When at the club and over supper, I heard about the Abbeville conference on the 1st. The US General Pershing told Lloyd George and Clemenceau that America had joined the War independently of the British Empire and France and would fight under their own flag. With the allies having to face the continuing onslaughts, it was galling to them to find the bulk of the US troops now arriving in France would not enter the line until the American army was ready. Foch, having the responsibility for all our forces, was understandably shaken to find they might be overwhelmed whilst new troops were available but stuck in barracks. Pershing relented and would allow some 20% to join the line during this month. A thought, sometimes one’s allies are less helpful than are the enemy.
Our Royal Navy had another attempt at stopping the Kreigmarine. On the 10th, HMS Vindictive was successfully scuttled in Ostend harbour to block the enemy cruisers using the port.
Our Eastern sources tell us that the Austrian army, made up of many nationalities is starting to fragment – mutinies are being crushed and mutineers shot. This cannot help but boost the morale of the Italians fighting on the coastal battlefields and in the Dolomite mountains.
Towards the end of the month, the enemy struck again, but along the Aisne. The French forces were pushed back to the Marne. However the American troops now at the front were able to assist the French hold the southern bank of the river. The German momentum stalled.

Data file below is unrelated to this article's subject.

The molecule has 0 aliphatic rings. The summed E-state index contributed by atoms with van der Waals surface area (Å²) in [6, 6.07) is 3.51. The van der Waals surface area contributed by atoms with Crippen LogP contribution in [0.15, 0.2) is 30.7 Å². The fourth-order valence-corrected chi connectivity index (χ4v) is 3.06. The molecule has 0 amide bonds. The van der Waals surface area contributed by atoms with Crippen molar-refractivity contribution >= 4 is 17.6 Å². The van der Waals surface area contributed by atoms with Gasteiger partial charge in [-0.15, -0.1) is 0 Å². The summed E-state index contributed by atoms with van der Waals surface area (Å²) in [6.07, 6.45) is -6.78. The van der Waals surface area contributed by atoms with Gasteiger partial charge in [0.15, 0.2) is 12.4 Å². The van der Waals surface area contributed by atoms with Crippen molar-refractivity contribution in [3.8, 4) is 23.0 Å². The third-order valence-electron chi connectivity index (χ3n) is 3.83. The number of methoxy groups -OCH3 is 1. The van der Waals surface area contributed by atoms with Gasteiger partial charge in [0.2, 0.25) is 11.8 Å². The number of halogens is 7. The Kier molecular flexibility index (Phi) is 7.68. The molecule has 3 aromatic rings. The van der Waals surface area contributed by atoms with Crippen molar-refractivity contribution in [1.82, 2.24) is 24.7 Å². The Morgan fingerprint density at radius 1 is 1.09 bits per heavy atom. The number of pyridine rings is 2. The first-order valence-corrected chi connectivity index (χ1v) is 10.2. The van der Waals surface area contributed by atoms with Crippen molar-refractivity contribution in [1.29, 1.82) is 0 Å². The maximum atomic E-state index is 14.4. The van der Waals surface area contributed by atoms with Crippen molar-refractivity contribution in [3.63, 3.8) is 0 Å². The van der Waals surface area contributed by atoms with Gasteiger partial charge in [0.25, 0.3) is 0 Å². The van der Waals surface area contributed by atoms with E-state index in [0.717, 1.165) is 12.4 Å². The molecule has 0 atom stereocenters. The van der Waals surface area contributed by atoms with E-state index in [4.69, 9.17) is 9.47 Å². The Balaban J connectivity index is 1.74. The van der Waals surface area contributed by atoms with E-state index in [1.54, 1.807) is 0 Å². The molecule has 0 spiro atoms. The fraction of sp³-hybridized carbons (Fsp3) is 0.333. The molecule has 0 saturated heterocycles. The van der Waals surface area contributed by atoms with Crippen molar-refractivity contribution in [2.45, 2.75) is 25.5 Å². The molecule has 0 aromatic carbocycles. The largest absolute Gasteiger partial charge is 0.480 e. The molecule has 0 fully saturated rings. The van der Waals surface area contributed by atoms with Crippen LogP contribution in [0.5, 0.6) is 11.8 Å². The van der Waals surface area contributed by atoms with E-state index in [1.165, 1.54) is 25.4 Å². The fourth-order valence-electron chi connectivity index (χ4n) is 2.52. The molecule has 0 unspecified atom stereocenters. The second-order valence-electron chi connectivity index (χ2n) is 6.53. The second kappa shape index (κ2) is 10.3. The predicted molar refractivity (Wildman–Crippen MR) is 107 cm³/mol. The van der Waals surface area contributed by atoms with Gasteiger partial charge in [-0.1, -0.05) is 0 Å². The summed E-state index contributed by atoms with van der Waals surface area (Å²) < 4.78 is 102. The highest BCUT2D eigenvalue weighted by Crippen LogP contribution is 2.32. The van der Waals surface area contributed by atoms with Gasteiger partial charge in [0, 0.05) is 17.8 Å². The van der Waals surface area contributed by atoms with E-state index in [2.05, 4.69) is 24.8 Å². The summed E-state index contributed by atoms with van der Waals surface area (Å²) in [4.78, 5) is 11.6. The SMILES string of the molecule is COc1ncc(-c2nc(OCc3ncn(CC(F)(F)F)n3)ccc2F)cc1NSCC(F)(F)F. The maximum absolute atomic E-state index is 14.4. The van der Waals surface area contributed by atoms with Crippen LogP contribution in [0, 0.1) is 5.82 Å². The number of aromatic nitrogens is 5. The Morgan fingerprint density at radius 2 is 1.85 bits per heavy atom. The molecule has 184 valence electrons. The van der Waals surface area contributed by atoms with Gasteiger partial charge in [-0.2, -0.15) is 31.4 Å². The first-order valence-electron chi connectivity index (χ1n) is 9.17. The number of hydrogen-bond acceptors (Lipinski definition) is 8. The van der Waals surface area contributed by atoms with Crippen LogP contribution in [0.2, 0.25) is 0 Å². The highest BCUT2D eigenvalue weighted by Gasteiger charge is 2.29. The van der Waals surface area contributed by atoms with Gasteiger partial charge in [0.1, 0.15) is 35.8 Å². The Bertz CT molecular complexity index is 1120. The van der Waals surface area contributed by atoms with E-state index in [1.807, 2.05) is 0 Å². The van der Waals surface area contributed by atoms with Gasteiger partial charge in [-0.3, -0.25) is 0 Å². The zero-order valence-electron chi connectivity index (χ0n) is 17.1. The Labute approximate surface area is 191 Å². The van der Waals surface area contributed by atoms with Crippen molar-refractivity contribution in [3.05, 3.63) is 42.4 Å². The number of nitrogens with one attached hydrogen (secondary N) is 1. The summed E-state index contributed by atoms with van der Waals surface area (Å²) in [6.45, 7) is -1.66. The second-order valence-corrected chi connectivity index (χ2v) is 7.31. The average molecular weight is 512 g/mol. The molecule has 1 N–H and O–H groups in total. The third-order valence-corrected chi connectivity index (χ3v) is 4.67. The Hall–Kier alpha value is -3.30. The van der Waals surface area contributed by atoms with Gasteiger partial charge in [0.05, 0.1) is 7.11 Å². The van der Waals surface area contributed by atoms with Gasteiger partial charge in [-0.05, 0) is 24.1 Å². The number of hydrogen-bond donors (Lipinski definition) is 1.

Delphine arrived at my flat after I returned from the office. I had arranged with Mrs. Bentine for Delphine to use her spare bedroom rather than ask John. She prepared for the evening. Arranging a cab for 6 o’clock, I told the driver to motor past the Palace, along Regents Street and round Piccadilly Circus; showing Delphine some of the sights on the way to Pall Mall. We were shown to a window table at ‘The Rag’. I noticed some acquaintances from the War Office. Perhaps intrigued, knowing about Natasha, two came up to compliment me on my charming companion. I introduced them to Madame Legrande as a close friend of my wife before the war, but discretely said she was living in the Home Counties. I did sense intrigued glances at this elegant guest who, as dinner proceeded, relaxed and showed some of the gaiety for which Parisian ladies are renowned. I saw Delphine in a new illuminating light. After this most pleasant evening, we took a cab at 10 and returned to my mansion block where I left her with Mrs. Bentine. Next morning, I collected Delphine after her breakfast and carried her bag to Charing Cross where she caught the train. When I thanked her for coming up I was pleased when she kissed me on both cheeks. A memorable visit.
Two days later began four days of air raids on munitions dumps. A bomb hit the Etaples hospital, some thirty wounded soldiers and their nurses were killed. With over 10,000 tons of ammunition blown up, our unit had to rapidly organise the transfer of new stocks from British factories. The staff worked splendidly to get the munitions wagons over to France and quickly replenish the dumps.
Also on the 19th, some three dozen German planes came over and bombed London. 250 civilian casualties was the price Londoners paid for yet more boche bestiality.